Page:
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Damaged climbing rope... What to do with it?

What does everyone do with damaged ropes? Whether it's obviously damaged or you just know it caught one too many, too hard, falls... Do you just immediately throw it in the garbage? Mark it somehow so you'll never use it climbing again but keep it for other uses? Is there some way to recycle it?

Has the need for disposal options (other than the landfill) been seriously discussed in the climbing community?


11 Replies

Reach out to your local fire department (esp. if a volunteer dept) for knot training use. It wouldn't get used to people, but would allow them to set up rigging without worrying about damaging they real rope.

I keep some around for use at the campsite to hang things, or secure things if needed. No life safety stuff of course, but it's still handy to have around.

Finally finding time to have adventures instead of waiting for time.

Wonderful idea. I will do this!!


recycle as mooring lines for small vessels - the elasticity is perfect.  Also, in reasonably short lengths  - as vehicle tow ropes, but be very careful!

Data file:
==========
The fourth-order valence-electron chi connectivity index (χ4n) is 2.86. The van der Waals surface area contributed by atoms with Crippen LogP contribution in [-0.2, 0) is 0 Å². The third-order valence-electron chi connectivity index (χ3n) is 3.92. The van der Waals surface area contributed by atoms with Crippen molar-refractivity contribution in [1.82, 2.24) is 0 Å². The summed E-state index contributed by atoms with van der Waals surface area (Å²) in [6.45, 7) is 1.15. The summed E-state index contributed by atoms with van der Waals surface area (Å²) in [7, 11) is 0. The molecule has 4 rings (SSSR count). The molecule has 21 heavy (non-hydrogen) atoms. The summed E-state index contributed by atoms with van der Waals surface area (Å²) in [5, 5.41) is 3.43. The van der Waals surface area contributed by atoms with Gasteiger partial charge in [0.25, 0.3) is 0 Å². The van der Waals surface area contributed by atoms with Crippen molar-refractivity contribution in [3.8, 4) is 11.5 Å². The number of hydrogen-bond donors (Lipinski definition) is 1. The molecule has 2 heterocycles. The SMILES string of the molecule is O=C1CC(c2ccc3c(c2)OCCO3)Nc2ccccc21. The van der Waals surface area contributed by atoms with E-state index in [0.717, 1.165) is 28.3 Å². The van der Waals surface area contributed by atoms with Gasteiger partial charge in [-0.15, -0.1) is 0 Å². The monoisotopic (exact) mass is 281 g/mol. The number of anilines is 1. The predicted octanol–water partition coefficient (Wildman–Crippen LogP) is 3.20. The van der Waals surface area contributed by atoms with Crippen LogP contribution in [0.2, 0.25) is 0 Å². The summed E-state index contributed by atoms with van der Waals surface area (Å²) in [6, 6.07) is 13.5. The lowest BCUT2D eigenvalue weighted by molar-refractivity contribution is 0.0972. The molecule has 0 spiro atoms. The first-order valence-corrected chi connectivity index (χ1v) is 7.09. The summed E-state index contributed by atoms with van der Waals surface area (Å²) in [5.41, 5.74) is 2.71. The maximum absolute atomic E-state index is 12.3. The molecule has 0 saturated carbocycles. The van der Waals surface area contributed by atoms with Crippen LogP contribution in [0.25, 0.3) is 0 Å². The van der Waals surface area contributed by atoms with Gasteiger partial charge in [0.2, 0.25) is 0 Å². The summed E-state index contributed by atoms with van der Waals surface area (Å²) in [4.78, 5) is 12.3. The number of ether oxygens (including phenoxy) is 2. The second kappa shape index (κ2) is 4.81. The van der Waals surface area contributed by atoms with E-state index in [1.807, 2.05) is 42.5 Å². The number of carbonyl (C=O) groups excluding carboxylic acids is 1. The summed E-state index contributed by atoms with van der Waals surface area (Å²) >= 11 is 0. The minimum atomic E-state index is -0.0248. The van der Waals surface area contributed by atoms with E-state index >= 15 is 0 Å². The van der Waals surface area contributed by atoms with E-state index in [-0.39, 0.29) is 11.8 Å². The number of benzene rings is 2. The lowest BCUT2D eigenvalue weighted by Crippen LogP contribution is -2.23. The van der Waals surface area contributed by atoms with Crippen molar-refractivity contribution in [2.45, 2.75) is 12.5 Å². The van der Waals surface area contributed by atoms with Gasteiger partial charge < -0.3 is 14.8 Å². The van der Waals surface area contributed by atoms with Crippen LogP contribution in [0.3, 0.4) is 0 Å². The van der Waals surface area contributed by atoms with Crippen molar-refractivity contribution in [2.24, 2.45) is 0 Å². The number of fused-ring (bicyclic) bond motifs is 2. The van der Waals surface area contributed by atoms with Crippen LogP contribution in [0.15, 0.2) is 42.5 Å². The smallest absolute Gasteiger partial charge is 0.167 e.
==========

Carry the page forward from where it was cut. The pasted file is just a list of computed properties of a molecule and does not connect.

Once I saw members of a local fire unit using static rope in  a lead climbing situation, fortunately low fifth class, but I would not let a defective climb rope anywhere near aa situation where it might be mistakenly used for life support.  Most technical rescue situation do much better with static ropes  anyway.

Don't trust a non climber to know the difference!

Superusers do not speak on behalf of REI and may have received
one or more gifts or other benefits from the co-op.

@DaveBaldwin - I'll admit I've had a core-shot rope in the back of my car for too long, so this is a good reminder to put it to good use! 

In the past, friends and I have made them into welcome mats and dog leashes, though @hikermor and @Kb9nbd's suggestions of donating them to local rescue organizations are amazing ideas as well!

Let us know what you end up doing with yours. I'm sure with some creativity the possibilities are endless!

At REI, we believe time outside is fundamental to a life well lived.

@REI-CarterC It seems like REI could collect used ropes and redistribute them, maybe even setting up an operation to make leashes, door mats, etc out of them and sell them in REI stores.

They could even create jobs for people with few skills.



Thanks for sharing this idea, @DaveBaldwin! I will pass it along to the appropriate team for consideration.  

At REI, we believe time outside is fundamental to a life well lived.

I keep my old ones  in the garage, they become around the yard 'utility ropes'

REI Member Since 1979

Or…they can become trophies…


REI Member Since 1979

I have cut it into smaller pieces and used it for practicing clipping at home.  I've also seen people weave it into a welcome mat and I've even seen them marked and used to tow cars.  ha.